Oh Ima, your comments never cease to impress for the lack of depth, and breadth. Now that we are here, tell me the last non-Inuk premier we had. I can hardly wait to hear more.

    • Posted by MONICA A CONNOLLY on

      When a parliament votes non-confidence in its leadership in the rest of Canada, it normally triggers a fresh election, not a game of musical chairs among other members. There is no reason why an unsatisfactory leader in Nunavut could not be dumped by the legislature.
      If it weren’t for the power of organized parties, Ontario might not be stuck with that idiot now.

  5. Posted by Monica Connolly on

    The idea of having the premier elected directly has been around since the foundation of Nunavut. At present, NU and the NWT are the only jurisdictions in Canada where the average voter has no idea how his vote will affect the choice of leader. There are a number of ways of organizing a direct vote; a few would require changes to the (federal) Nunavut Act, but others can be changed by the NU legislature as it stands. 20 years later it deserves a close look.

  6. Posted by B Aglukark on

    Iqaluit and Cam Bay aside, we have a predominately Eskimo pop. with issues specific to how we think, process that thought & attempt to reach/accomplish ideas. Lacking understanding & in most cases fortitude in how to maintain a lifestyle derived from qaplunaat. These struggles require specific lifestyle change. The Iqaluit life style-perspectives wont resolve these problems. Quassa knows this, part of the reason to initiate change, in the end tagged as incompetent and a bully. There are leaders who have the foresight and ability as Quassa in Nunavut, that person in place will have to change this current system of thinking and processing. And, to ensure we don’t have clowns & puppets manipulated by selfish greed. Let’s take these “baby steps” in the snow and give Nunavutmiut a stronger voice at the same time move towards removing the circus type atmosphere from the current legislature.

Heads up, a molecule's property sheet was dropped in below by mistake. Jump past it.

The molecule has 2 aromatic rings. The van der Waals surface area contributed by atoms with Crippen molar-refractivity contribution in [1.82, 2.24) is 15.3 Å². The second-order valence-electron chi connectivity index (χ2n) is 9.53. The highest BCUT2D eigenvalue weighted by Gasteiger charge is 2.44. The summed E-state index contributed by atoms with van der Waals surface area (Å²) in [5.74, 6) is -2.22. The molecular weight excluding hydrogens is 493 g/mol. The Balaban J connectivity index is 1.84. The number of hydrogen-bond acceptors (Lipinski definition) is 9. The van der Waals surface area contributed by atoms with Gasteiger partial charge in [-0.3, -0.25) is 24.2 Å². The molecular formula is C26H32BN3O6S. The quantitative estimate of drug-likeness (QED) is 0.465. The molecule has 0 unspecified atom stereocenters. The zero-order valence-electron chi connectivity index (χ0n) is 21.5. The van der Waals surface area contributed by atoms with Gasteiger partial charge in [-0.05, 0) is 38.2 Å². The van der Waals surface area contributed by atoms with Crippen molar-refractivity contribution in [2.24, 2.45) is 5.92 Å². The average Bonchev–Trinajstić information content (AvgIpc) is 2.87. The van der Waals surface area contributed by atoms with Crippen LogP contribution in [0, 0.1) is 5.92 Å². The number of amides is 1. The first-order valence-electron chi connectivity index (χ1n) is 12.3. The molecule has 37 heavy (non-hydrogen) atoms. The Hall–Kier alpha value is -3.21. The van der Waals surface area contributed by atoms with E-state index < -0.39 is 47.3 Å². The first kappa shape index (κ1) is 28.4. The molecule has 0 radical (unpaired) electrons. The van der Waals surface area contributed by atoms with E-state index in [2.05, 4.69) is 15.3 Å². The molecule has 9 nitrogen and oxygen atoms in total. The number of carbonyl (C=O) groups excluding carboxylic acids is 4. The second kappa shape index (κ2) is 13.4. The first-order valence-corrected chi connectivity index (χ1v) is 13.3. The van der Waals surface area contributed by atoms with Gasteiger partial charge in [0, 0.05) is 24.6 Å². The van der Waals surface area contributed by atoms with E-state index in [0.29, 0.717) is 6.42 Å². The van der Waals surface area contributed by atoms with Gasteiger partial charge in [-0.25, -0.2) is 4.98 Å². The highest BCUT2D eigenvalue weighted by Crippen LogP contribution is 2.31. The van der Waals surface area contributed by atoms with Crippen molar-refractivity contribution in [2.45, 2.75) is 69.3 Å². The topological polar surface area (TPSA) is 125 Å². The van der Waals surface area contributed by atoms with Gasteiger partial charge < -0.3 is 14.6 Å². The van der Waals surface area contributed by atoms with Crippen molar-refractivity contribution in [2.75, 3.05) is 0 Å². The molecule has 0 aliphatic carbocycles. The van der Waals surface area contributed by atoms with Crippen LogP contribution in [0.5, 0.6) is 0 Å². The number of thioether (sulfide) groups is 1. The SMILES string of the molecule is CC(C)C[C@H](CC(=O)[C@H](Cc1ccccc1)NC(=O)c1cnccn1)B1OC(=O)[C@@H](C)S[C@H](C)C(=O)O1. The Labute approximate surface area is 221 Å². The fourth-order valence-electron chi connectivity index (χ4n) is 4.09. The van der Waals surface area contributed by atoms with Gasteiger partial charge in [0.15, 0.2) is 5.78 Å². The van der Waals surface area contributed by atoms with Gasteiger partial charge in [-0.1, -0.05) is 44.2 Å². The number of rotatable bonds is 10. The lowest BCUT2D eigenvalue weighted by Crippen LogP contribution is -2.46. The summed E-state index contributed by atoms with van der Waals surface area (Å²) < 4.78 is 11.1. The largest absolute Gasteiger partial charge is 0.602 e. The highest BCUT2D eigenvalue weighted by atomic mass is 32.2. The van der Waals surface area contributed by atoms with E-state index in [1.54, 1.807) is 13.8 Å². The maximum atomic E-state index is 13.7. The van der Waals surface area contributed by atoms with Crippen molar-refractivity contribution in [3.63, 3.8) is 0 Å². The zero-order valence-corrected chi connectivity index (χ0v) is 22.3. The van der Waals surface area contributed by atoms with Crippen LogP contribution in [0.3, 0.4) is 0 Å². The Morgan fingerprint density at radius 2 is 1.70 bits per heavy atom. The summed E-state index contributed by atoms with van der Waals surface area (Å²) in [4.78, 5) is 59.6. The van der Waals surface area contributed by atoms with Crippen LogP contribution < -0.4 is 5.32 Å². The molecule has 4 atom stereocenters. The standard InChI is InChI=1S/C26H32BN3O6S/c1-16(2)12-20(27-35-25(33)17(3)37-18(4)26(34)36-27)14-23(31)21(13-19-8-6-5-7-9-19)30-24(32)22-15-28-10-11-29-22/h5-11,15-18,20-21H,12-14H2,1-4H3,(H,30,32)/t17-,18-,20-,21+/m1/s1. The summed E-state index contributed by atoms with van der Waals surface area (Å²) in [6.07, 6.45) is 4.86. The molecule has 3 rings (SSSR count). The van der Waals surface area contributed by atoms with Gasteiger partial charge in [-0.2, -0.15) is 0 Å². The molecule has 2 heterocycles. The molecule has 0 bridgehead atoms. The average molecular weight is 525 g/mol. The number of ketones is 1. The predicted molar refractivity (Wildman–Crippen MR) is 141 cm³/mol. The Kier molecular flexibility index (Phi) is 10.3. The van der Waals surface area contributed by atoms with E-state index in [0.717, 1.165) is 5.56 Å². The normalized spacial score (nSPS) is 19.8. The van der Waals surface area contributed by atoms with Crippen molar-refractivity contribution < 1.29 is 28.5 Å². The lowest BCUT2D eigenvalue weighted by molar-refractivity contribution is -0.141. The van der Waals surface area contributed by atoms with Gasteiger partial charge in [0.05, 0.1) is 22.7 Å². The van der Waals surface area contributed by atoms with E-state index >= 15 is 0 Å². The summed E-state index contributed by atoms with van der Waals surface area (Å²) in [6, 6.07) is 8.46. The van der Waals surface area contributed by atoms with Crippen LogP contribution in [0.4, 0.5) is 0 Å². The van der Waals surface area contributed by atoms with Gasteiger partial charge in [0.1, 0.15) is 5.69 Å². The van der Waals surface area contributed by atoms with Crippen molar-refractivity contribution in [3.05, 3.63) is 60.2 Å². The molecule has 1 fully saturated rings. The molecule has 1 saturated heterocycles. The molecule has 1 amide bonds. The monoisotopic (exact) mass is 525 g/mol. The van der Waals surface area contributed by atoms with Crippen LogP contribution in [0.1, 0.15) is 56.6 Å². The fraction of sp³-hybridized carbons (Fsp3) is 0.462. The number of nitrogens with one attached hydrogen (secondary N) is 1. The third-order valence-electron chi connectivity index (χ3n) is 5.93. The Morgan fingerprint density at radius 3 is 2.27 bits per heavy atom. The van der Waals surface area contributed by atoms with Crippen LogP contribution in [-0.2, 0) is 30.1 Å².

• Posted by Alternative on

      Get a grip! Quassa as premier would be a “lifestyle change?” A scary one for me, that’s for sure. No thanks. Current system has a consensus from the public’s elected officials to select a leader….we trust them to lead and to choose a leader…and that leader is kept in line by the voted members. nothings broken here.

  7. Posted by Sincerely Concerned on

    Quassa only had 106 votes to become an MLA (2017) and shoved into Premiership. Nunavut politics have a lower voter turnout than an elementary school student council election.